While the province is providing more support for home-based food businesses, those who work outside the home say they are feeling left out.
The support from the Ontario government is coming in the form of a new how-to guide to help entrepreneurs get started as well as some regulatory changes for what are considered low-risk home-prepared foods.
"I understand trying to help everyone, but they've kind of left us in the dust," said Sarah Wheartly, the owner of Mama D's Delicious Eats in Kitchener. "Because they don't have the overhead that we have they can charge less, so it's frustrating."
She adds that her bakery has only started to bounce back after a rough 2020. Wheartly had to let all her staff go, and has been able to hire some help after opening the brick and mortar store of February 2020.
"We had to jump through so many hoops," she said. "We had to get all of these inspections. We had to pay all these fees and all these different things."
Wheartly says it took around eight months to open their doors after they signed the lease that cost around $100,000.
"It just kind of feels like we've been kicked while we're down," said Julie Greguol, co-owner of Refined Sugar Cakes & Sweets in Breslau.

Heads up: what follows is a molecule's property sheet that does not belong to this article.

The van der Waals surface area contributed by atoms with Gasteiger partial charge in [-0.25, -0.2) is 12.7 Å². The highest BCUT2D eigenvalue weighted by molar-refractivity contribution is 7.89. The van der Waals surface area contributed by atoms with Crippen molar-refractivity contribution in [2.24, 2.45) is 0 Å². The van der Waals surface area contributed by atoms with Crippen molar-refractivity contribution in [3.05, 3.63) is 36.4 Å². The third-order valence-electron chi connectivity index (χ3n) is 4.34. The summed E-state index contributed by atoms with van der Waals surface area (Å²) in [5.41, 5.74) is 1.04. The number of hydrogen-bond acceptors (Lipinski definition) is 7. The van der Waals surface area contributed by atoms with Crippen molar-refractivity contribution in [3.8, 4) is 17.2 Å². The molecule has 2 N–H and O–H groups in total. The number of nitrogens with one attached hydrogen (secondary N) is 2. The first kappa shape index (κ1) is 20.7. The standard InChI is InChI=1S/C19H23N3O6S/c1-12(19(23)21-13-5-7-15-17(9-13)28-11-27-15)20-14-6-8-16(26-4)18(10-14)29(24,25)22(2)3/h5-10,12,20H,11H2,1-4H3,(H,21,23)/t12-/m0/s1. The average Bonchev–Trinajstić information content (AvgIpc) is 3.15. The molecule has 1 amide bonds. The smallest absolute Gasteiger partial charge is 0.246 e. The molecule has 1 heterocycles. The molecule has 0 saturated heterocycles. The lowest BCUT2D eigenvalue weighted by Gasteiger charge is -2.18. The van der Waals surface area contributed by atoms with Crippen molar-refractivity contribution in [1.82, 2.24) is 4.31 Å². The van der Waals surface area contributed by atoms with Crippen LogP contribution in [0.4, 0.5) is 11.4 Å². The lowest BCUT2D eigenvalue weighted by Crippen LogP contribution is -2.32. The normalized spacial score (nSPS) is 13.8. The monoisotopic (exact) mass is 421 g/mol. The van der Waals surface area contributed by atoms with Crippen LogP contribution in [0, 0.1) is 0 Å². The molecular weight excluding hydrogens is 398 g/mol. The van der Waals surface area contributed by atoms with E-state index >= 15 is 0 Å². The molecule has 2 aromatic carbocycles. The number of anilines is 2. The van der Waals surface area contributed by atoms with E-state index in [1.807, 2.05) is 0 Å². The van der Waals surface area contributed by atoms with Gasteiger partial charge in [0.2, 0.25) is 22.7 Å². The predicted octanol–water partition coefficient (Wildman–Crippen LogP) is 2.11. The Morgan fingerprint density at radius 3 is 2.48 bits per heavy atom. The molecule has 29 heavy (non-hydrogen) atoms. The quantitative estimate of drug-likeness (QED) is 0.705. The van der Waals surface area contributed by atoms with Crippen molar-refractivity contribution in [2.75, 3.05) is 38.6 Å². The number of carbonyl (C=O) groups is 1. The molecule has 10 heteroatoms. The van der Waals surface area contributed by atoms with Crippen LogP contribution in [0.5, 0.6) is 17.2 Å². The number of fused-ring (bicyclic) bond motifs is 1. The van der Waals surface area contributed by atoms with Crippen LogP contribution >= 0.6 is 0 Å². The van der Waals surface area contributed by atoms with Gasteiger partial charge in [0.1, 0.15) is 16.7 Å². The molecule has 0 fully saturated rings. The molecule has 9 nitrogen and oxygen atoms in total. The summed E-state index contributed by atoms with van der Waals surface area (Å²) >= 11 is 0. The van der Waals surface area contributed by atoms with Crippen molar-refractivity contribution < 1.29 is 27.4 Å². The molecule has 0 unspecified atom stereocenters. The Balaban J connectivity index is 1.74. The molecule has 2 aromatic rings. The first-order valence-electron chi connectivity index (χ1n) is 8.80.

Geguoul says the support is unfair, since low-risk foods are baked goods that don't require refrigeration, and the home-owned businesses are also exempt from certain regulatory requirements like food handling certifications.
"These new regulations allow them to skirt around that and do this baking or cooking and food production from their home kitchen," she said.
Neha Allim is a teen who makes products out of a separate kitchen in her home for Quarantine Cupcakes Kitchener.
"I went over all the guidelines and made sure the kitchen downstairs was following all of them," she said. "I think for people who are actually putting in the effort and making sure they are doing everything right, I think it is pretty fair."
Local bakers say this new support is all about timing and are worried it doesn't mean they will lose any customers.
"Let the businesses get back on their feet," said Greguoul. "This seems like the silliest time to introduce it."